Australian native grasses are a fantastic option when you’re looking to cover an area of your garden. More and more Australians are turning to these cheap, hardy, and good-looking grasses, and it’s not surprising.

Why Native Grasses Are a Great Option

Native grasses tend to be cheaper than imported ones and, unsurprisingly, cope with our various climates better. Not to mention they’re the more sustainable and eco-friendly option.

Most native species of grass don’t have “runners.” This is a wonderful thing for controlling your lawn. With natives, you’ll never find yourself gritting through your teeth as you try to wrench little lawn runners out of your veggie patch! If you’ve ever thought, ” love my lawn but I wish it would just stay where I want it to and not spread everywhere”, natives are definitely for you.

The Downfall of Native Grasses

The only area where native grasses won’t perform as well as an imported variety is in a heavy-usage lawn. If you’re looking to create a soccer pitch or a garden path, you’ll need to look elsewhere. But if you’re aiming for a nice green space to make your neighbours jealous, there’ll be a variety for you.

You can always consider creating a path through your patch of native lawn if your heart is set on a native but there is a thoroughfare through the garden.

The lack of runners can mean that without proper maintenance the lawn can get “clumpy.” Easily fixed though! Simply let the grass set seed once a year and you’ll have that lovely springiness that a native lawn brings.

Choosing Your Native Grass

To choose your lawn you need to consider the following:

How much sun does the patch get?
What is the soil type?
How is the drainage?
How often will it be watered?
Consult McKay’s if you’re unsure which variety is best for you. Depending on which region you are in, there are grasses which will out-perform others. From Meadow Grass to Windmill Grass to Kangaroo Grass to Wallaby Grass – there’s something for everyone!

Preparing Your Patch

So you’ve chosen your native grass seed – great! Let’s get the patch of ground ready for those seeds to get a good start.

If there is an existing lawn spray it with herbicide. Two applications will be necessary to properly kill all the old turf.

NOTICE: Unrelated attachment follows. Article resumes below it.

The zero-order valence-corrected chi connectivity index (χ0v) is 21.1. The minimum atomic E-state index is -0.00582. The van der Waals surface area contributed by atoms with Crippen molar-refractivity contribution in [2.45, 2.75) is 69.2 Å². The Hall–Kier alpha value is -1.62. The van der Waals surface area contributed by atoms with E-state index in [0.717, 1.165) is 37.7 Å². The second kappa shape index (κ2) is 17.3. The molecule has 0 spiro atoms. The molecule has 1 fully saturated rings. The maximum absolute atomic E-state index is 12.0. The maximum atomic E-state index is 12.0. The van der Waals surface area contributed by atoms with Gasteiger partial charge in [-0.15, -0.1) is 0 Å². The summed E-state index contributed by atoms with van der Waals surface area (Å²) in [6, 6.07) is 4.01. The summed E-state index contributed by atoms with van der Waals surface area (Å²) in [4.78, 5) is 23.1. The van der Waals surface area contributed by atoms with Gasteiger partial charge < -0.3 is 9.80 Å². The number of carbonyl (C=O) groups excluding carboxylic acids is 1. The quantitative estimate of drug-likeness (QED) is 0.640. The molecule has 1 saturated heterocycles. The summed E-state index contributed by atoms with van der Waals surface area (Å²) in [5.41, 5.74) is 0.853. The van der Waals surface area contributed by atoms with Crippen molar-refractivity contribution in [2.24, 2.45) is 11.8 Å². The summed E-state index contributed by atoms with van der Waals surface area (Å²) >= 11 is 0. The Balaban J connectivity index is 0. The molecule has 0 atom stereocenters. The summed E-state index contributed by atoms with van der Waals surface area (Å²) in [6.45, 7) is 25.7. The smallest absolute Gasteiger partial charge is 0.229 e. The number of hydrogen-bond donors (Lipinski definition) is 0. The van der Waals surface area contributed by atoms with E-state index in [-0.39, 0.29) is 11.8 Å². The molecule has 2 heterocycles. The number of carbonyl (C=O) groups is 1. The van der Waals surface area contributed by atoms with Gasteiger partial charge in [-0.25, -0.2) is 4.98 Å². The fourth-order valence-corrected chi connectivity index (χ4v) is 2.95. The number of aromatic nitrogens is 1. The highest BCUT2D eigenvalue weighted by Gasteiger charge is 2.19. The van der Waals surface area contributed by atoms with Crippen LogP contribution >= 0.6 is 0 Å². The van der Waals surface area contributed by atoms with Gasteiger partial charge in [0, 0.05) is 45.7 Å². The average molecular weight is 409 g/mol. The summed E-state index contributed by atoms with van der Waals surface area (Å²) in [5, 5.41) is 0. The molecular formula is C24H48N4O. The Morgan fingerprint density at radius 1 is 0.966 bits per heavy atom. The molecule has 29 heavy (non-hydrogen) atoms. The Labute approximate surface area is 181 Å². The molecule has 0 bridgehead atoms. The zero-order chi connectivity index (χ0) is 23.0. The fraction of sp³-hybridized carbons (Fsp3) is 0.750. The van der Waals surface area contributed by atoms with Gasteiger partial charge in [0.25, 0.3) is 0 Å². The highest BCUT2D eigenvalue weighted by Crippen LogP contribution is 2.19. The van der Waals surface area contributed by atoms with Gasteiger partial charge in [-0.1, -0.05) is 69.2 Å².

Aerate any compacted soil with a pitch fork, level out the area, and apply a native garden mix to fill any holes and top dress.

Make sure there’s no weeds lurking anywhere – we don’t want them stealing precious nutrients or ruining our pure native turf.

You’re ready to go!

Planting Your Native Grass

Planting really needs to be done in spring. Native grasses grow during summer and lay dormant in winter (but stay gloriously green – it’s another of their many benefits!).

Spread the seed evenly. Mixing the seed with sand or dry soil can help achieve this more easily. Only plant the seeds as deep as themselves – no covering or mulching. If you really need to hold the seed down you can sprinkle a light sand or native garden mix layer over. The watering process should hold the seeds in place.

The moment you see a weed pull it out! They’ll over-take your lawn seeds and inhibit growth.

Until germination the seeds will need to be watered well. It is essential that you water the little tackers gently though, as you want to avoid dislodging the seeds. Once germination starts, ease off the watering until the lawn is established.

You’re looking at around 8 weeks before the seeds are fully established, longer if you plant in winter (but don’t plant in winter!).


Frequency of mowing will depend on the native grass variety of your lawn. As natives only grow in summer you should only have to mow in the warmer months.

Use the highest setting of your mower – Aussie types don’t like to be cut too short – and leave the catcher off sometimes to help weed control.

Mowing the grass when it’s seeding allows the seeds to fall and germinate. This is a great thing as they’ll fill any gaps and keep your lawn lush and springy.

Native grasses aren’t thirsty and rarely need fertilising. Only mowing in summer, infrequent watering, and never fertilising? Is this a dream lawn!? Yes, yes it is…


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